Unlike a lot of my more conservative friends, I don't think Obamacare is a "train wreck" tho I agree it has a lot of aspects that need to be fixed, but IMO the underlying U.S. health insurance system continues to be the obstacle in moving towards universal access to healthcare. The problems we are having with the health insurance and healthcare delivery system we would be having if Obamacare had not passed, just the manifestations of those underlying problems would be different.
To say it most simply, the U.S. healthcare system before Obamacare suffered from not even attempting to give everyone access to insurance that gave them access to their needed healthcare. Many people could not get insurance at all. Others thru their work, particularly working for small businesses, could only get insurance that did not cover all aspects of care, covered only a small percentage of your medical bills, or imposed other limits on how much of your needed care would be paid for. Many sick people could not get insurance at all and many healthy ones saw no reason to buy it, unless they got it through their work. Each year a smaller percentage of people in the U.S. even had health insurance.
Obamacare was an attempt to work within the mostly for profit healthcare delivery system in our country, which is a very unusual system compared to how healthcare is delivered in the rest of the world today. A deal was struck with the big powerful players in the marketplace - insurance companies, drug companies, hospitals and other providers - to offer everyone insurance with complete coverage and no limits, and not charge sick people more than healthy people for that insurance. In exchange, the government would require everyone to purchase health insurance, or pay a penalty.
But IMO the underlying problems in the U.S. healthcare system, that made the insurance regime before Obamacare so problematic, continue to make the new regime under Obamacare problematic as well. Healthcare in the U.S. costs more than anywhere else in the world. Combine that with having so many people in this country leading highly stressful lives and having very unhealthy lifestyles, you have a recipe for big problems giving everyone the access to the care they need.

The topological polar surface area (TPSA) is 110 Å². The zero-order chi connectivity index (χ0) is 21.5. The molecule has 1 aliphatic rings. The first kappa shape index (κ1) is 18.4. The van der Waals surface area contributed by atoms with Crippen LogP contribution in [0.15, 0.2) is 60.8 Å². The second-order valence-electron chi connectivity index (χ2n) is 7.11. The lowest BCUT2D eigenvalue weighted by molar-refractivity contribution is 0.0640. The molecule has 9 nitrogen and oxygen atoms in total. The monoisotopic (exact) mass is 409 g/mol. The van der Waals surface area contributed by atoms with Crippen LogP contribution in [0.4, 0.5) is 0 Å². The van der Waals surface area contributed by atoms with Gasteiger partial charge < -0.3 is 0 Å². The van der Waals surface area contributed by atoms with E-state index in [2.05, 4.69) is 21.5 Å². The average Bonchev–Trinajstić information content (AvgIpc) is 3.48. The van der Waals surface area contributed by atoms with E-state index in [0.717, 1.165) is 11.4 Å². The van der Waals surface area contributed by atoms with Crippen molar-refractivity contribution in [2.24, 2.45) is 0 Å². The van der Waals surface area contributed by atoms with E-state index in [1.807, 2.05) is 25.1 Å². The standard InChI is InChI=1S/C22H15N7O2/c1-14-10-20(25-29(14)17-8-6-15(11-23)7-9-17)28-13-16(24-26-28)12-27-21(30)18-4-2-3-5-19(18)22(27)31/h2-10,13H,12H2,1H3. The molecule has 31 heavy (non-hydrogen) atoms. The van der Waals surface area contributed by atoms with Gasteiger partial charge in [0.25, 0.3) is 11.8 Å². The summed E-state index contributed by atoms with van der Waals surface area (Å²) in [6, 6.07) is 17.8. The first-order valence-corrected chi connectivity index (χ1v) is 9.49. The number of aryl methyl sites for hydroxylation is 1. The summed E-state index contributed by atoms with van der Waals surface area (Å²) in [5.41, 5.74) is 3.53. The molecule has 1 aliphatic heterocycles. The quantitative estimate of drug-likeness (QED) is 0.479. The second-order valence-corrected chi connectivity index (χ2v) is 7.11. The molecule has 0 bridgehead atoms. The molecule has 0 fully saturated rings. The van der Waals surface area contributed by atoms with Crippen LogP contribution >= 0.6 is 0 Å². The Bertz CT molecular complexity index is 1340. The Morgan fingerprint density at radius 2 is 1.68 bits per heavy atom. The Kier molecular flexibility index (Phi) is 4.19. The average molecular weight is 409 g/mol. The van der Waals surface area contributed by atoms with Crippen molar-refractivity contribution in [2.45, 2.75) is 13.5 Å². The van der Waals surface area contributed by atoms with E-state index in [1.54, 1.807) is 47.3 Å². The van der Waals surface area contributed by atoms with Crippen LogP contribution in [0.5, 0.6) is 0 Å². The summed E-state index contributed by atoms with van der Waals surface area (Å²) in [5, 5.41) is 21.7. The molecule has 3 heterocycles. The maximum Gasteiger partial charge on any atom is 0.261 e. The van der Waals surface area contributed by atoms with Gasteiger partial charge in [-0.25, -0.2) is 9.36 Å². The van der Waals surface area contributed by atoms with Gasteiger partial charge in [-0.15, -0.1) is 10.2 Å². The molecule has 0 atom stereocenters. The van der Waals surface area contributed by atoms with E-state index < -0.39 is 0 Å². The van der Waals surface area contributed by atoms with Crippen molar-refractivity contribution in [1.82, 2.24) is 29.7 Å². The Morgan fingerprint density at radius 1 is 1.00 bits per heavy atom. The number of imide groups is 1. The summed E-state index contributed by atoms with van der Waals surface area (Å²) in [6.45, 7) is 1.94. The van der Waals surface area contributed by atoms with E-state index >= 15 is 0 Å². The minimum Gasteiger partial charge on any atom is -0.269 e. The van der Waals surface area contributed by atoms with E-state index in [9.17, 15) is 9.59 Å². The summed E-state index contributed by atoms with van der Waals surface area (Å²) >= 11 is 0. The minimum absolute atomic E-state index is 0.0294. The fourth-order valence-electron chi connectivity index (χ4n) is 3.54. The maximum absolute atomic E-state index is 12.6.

The reason healthcare costs so damn much in the U.S. is from my study of history a quirk of how healthcare developed uniquely in this country. How in the early 20th century, the U.S. became enamored with big business and viewed making tons of money as the only true sign of prestige. Doctors, hospitals and the rest of the healthcare suppliers and providers got caught up in seeing themselves as a for-profit "industry" rather than as people providing a service, a ministry, to the larger community.
While most of the rest of the countries in the world were moving towards the idea of "social insurance" to pay for everyone's needed healthcare, the U.S. saw healthcare as a marketplace for making money instead. While many other countries in the world started paying to educate young people to become doctors and then ask them to spend several years providing care to underserved people, U.S. colleges charged young people large sums of money to earn their medical degrees with the promise that they could then earn lots of money plying their trade. It was all about the money, and the attached prestige that came with all that money.
So we are at a crossroads. IMO the basic question, to be provocative, is the one Bill Clinton posed some years ago. Are we all in this together or is it everyone for themselves? Are we going to have a healthcare system in this country where we all work together to keep us all healthy, or are we all better on our own, taking our chance based on what we can afford and the lifestyles we choose, paying dearly for our health "sins"?